p.s. In my view, anyone who prefers Gaga's Edge of Glory nonsense over Calvi's Desire for an '80s-big-rock fix needs his or her head examined:

Wednesday, July 20, 2011

Sylvian and Sakamoto's Bamboo Music (1982)


And the B-side, Bamboo Houses (which was arguably even better):

Extraordinarily talented and serious and beautiful, Sylvian was too good for pop music (it felt at the time like pop music for aliens, for a higher form of life than humans were currently capable of). Amazing.

Monday, July 18, 2011

The Antlers' I don't want love


Don't know anything abut these guys, but this is a purdy half-song. Where's the rest of it?

Keep Watching

I have put a vid. up on youtube here of a 4 bar Class Actress loop (from the end of the fab. new single Keep You) over a minute from near the end of Snyder's Watchmen film.

Friday, July 15, 2011

Fox's S-S-Single Bed


A #1 hit in Australia and #4 hit in the UK in 1976, this record (with just a little reinstrumentation and fattening of the bass) could be in the charts in 2011 (e.g., it would then sound a lot like one of Gaga's best songs, Summerboy). Cartoonish, vaguely inhuman vocal tone? Check. Nursery rhyme lyric? Check. Danceable but somehow deracinated? Check. All of that's pretty appalling on one level, but on another level it's an inspired formula that obviously works for lots of people. SB seems to foreshadow much of modern dance-pop in something like the way I Feel Love and TEE and Pop Muzik do.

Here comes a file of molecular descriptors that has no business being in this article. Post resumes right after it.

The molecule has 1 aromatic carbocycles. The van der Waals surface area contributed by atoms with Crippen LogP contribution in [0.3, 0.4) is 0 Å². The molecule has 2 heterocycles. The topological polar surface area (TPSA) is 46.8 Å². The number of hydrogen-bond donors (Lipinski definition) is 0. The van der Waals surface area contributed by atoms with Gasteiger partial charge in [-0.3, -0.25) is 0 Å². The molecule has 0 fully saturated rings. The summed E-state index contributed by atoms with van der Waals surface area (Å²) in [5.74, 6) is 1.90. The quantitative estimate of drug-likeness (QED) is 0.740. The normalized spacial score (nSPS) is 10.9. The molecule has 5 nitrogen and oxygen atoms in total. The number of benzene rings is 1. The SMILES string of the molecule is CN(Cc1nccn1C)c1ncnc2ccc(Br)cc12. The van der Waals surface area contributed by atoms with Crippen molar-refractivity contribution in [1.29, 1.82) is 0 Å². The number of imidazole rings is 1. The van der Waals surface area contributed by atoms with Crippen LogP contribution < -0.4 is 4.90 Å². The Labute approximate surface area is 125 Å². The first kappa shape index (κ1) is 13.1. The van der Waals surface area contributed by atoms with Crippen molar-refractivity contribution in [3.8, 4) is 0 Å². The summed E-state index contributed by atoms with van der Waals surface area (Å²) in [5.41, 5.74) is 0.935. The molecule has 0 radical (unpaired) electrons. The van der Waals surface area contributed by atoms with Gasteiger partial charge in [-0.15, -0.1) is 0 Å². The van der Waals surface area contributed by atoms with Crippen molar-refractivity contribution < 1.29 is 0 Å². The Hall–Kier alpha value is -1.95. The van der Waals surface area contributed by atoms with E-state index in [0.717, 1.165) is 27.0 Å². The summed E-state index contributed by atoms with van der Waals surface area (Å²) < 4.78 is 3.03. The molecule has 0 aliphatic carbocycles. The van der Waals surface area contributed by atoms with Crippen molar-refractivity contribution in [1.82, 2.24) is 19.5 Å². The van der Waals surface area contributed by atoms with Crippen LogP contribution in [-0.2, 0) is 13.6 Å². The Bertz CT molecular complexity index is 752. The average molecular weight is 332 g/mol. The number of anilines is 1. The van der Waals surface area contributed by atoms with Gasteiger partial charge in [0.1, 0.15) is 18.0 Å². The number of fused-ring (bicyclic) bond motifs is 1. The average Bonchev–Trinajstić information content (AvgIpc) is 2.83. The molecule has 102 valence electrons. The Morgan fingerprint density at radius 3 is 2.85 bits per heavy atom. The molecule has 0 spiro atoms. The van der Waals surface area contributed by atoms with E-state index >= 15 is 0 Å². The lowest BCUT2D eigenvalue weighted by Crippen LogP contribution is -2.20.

Update July 19, 2011: I've been listening to Fox's eponymous debut album from 1975. It's fantastic, and like S-S-Single Bed seems way ahead of its time. Very impressive stuff. I can hear why it didn't quite blow up at the time: there's no Lady Marmalade or Dancing Queen or I Feel Love or Holiday or Bad Romance, no one song that really leaps out in that unignorable, star-making way. But there's a consistent vibe here that's fresh and appealing, one that with hindsight lots of subsequent people have reinvented bits of. Fave tracks include Pretty Boy, Red Letter Day, and the Abba-ish Imagine me Imagine you, but, seriously, almost every song (I can do without the Love Letters cover) is great.